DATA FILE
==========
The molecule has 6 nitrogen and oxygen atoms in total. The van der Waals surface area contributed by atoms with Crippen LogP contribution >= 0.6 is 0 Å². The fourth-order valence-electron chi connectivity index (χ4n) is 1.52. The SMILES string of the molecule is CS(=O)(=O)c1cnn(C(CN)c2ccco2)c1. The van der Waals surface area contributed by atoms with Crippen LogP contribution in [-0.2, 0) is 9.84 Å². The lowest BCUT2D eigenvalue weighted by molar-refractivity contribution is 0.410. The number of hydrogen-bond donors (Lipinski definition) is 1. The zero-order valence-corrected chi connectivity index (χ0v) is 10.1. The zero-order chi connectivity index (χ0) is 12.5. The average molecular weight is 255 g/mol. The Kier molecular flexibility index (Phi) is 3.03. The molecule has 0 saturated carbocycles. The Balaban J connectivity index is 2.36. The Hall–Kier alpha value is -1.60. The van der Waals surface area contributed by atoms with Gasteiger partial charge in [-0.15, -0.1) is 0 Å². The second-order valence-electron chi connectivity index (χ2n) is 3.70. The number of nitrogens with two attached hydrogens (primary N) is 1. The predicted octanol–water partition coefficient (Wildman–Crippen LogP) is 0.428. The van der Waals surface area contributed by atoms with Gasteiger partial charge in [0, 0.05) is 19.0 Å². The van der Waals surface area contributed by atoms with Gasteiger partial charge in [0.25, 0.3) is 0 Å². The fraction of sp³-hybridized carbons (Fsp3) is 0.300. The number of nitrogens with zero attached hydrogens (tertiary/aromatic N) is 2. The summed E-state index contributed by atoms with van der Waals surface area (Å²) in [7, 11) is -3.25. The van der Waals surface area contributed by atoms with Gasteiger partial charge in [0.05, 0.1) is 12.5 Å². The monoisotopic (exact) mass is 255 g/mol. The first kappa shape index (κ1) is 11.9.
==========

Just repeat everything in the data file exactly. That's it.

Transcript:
The molecule has 6 nitrogen and oxygen atoms in total. The van der Waals surface area contributed by atoms with Crippen LogP contribution >= 0.6 is 0 Å². The fourth-order valence-electron chi connectivity index (χ4n) is 1.52. The SMILES string of the molecule is CS(=O)(=O)c1cnn(C(CN)c2ccco2)c1. The van der Waals surface area contributed by atoms with Crippen LogP contribution in [-0.2, 0) is 9.84 Å². The lowest BCUT2D eigenvalue weighted by molar-refractivity contribution is 0.410. The number of hydrogen-bond donors (Lipinski definition) is 1. The zero-order valence-corrected chi connectivity index (χ0v) is 10.1. The zero-order chi connectivity index (χ0) is 12.5. The average molecular weight is 255 g/mol. The Kier molecular flexibility index (Phi) is 3.03. The molecule has 0 saturated carbocycles. The Balaban J connectivity index is 2.36. The Hall–Kier alpha value is -1.60. The van der Waals surface area contributed by atoms with Gasteiger partial charge in [-0.15, -0.1) is 0 Å². The second-order valence-electron chi connectivity index (χ2n) is 3.70. The number of nitrogens with two attached hydrogens (primary N) is 1. The predicted octanol–water partition coefficient (Wildman–Crippen LogP) is 0.428. The van der Waals surface area contributed by atoms with Gasteiger partial charge in [0, 0.05) is 19.0 Å². The van der Waals surface area contributed by atoms with Gasteiger partial charge in [0.25, 0.3) is 0 Å². The fraction of sp³-hybridized carbons (Fsp3) is 0.300. The number of nitrogens with zero attached hydrogens (tertiary/aromatic N) is 2. The summed E-state index contributed by atoms with van der Waals surface area (Å²) in [7, 11) is -3.25. The van der Waals surface area contributed by atoms with Gasteiger partial charge in [0.05, 0.1) is 12.5 Å². The monoisotopic (exact) mass is 255 g/mol. The first kappa shape index (κ1) is 11.9.